The power-law states that, if v is a random variable and that x is another random variable  which has a higher value than v, i.e., (v>x), then it is true that:

$$ \text{Pr}⁡(\text{v}>\text{x})={ \text{Kx} }^{ {-}{\alpha} } $$

Where K and α are the parameters.

The power law holds for some probability distributions, and it describes the fatness of the right tail of the probability distribution of v. K is a scale factor, and α depends on the fatness of the right tail of the distribution. That is, the fatness of the right tail increases with a decrease in α.

According to the mathematician G.V Gnedenko, the power for many distributions increases as x tends to infinity. Practically, the power law is usually taken to be true for the values of x at the top 5% of the distribution. Some of the distributions in which the power-law holds to be true are the magnitude of earthquakes, trading volume of the stocks, income of individuals, and the sizes of the corporations.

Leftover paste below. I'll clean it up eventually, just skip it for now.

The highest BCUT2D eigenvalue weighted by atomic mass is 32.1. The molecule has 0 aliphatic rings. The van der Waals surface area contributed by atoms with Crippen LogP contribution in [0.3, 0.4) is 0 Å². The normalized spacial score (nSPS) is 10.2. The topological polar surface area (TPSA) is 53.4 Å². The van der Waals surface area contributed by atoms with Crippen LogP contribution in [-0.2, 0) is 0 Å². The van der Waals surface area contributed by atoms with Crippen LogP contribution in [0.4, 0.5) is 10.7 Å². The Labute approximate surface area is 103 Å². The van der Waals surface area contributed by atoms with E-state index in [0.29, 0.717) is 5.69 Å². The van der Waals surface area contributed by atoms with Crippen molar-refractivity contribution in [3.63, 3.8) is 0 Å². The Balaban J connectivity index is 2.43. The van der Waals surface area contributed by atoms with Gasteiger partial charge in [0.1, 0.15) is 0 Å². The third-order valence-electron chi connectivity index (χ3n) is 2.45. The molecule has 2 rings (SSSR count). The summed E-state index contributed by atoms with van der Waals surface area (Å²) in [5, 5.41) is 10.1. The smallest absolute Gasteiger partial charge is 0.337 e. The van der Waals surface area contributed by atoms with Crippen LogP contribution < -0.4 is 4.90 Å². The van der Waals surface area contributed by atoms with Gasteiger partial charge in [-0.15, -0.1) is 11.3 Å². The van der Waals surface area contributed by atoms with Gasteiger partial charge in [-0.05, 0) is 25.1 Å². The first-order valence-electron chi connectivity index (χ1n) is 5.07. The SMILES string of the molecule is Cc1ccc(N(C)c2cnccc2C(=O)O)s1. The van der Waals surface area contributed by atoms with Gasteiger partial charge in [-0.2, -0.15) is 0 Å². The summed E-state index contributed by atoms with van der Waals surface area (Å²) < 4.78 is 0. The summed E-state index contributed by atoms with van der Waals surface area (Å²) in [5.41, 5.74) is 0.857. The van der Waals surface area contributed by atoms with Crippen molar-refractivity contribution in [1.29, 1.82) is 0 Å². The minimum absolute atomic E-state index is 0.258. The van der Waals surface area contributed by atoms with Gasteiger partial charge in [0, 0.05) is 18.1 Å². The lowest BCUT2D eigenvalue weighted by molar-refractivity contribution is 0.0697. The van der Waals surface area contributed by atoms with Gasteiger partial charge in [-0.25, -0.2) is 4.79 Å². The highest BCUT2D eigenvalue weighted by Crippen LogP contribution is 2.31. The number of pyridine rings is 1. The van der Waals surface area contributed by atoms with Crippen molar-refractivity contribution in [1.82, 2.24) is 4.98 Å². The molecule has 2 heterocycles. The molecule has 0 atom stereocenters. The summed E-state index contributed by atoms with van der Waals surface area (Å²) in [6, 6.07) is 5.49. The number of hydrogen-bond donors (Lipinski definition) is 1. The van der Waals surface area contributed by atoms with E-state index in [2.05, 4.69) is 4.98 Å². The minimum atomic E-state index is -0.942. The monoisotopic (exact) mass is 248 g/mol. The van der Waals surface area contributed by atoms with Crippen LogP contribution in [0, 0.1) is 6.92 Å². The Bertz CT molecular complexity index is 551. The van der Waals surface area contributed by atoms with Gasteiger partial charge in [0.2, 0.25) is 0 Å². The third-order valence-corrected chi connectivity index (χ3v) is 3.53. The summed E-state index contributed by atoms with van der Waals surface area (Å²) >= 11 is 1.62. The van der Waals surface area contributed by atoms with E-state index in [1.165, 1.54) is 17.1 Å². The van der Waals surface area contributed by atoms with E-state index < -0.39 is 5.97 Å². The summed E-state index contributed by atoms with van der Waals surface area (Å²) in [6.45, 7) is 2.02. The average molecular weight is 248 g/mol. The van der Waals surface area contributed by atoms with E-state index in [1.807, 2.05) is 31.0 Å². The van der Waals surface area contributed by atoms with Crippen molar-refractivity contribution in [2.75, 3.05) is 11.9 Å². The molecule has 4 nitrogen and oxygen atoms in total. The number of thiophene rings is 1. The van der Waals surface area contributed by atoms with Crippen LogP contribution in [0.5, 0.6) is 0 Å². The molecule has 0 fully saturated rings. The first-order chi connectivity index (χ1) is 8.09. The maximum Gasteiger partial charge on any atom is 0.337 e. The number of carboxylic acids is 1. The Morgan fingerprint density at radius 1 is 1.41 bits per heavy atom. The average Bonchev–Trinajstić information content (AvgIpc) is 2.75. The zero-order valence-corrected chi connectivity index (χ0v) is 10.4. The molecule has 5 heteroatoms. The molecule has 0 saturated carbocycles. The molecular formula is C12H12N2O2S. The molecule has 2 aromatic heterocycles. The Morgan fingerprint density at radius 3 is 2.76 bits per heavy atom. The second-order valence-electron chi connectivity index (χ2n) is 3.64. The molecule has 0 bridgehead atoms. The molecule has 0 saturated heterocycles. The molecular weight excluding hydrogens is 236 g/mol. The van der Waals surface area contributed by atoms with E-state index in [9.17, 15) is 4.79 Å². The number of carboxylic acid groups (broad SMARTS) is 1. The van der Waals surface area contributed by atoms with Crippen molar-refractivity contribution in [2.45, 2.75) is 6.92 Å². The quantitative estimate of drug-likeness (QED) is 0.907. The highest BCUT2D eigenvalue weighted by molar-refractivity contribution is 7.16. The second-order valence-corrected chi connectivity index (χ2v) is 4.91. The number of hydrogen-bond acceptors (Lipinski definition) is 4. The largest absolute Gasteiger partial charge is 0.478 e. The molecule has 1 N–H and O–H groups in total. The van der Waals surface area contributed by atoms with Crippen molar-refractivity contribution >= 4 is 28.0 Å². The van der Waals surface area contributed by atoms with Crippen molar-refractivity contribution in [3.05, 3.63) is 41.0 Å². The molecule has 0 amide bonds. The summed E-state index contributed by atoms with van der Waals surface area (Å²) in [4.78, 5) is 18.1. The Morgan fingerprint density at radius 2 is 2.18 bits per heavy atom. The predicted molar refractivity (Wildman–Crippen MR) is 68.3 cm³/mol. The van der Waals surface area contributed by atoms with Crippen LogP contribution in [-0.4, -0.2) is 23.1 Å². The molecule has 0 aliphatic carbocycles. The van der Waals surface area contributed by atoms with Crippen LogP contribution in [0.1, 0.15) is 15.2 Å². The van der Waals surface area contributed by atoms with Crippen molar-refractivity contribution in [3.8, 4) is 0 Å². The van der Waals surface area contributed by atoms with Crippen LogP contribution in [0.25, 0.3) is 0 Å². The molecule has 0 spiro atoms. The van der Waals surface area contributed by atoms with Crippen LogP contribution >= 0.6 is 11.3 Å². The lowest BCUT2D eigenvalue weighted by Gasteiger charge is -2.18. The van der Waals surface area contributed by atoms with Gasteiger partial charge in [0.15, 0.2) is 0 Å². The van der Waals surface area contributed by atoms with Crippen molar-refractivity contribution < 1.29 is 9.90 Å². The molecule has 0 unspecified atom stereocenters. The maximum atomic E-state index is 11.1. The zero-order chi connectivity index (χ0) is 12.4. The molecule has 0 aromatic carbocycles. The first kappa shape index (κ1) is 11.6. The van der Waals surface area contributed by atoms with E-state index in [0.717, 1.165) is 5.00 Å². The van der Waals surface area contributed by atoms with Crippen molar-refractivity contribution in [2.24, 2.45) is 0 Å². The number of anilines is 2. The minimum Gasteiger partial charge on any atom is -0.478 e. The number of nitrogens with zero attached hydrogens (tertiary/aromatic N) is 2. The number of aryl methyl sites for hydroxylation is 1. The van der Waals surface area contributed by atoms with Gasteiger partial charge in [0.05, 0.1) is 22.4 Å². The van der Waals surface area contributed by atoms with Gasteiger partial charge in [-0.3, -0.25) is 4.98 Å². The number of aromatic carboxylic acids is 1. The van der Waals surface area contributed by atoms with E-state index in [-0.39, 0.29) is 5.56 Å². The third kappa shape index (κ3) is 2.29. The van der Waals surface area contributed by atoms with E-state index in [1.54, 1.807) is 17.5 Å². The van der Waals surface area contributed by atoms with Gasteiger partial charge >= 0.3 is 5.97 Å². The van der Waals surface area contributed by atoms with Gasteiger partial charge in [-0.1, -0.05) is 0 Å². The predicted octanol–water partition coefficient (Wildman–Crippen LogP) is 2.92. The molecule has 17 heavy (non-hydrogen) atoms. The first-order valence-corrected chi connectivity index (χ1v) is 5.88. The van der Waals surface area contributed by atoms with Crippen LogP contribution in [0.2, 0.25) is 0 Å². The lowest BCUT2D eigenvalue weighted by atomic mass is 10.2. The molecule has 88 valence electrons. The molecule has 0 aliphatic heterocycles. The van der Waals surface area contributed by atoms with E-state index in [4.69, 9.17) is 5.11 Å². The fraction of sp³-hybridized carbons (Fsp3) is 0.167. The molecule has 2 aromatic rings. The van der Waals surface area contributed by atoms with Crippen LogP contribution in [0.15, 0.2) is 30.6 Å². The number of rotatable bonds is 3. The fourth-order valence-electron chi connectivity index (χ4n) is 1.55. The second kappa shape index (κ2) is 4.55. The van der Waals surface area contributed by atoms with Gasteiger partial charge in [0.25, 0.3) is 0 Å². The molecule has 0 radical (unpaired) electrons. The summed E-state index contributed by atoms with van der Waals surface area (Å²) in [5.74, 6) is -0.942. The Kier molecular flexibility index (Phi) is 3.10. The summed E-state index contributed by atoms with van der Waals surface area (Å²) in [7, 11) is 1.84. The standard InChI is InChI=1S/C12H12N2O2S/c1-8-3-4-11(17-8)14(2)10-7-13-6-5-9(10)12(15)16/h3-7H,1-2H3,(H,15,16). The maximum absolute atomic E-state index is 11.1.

Generally, the power-law holds for the probability distributions of random variables resulting from aggregating numerous independent random variables. Adding up the independent variables, we usually get a normal distribution, and fat tails arise when the distribution is a result of many multiplicative effects.

According to Fontnouvelle (2003), the power-law holds for the operational risk losses, which turns to be crucial.

Example: Measuring Operational Risk Using the Power Law

A risk manager has established that there is a 95% probability that losses over the next year will not exceed $50 million. Given that the power law parameter is 0.7, calculate the probability of the loss exceeding (a) 20 million, (b) 70 million, and (c) 100 million.


According to the power law

$$\text{Pr}⁡(\text{v}>\text{x})={ \text{Kx} }^{ {-} \alpha }$$

This implies from the question that,

$$ 0.05=\text{K}{ 50 }^{ -0.7 }\Rightarrow \text{K}=0.7731 $$


$$ \text{P}⁡(\text{v}>\text{x})={ 0.7731V }^{ -0.7 } $$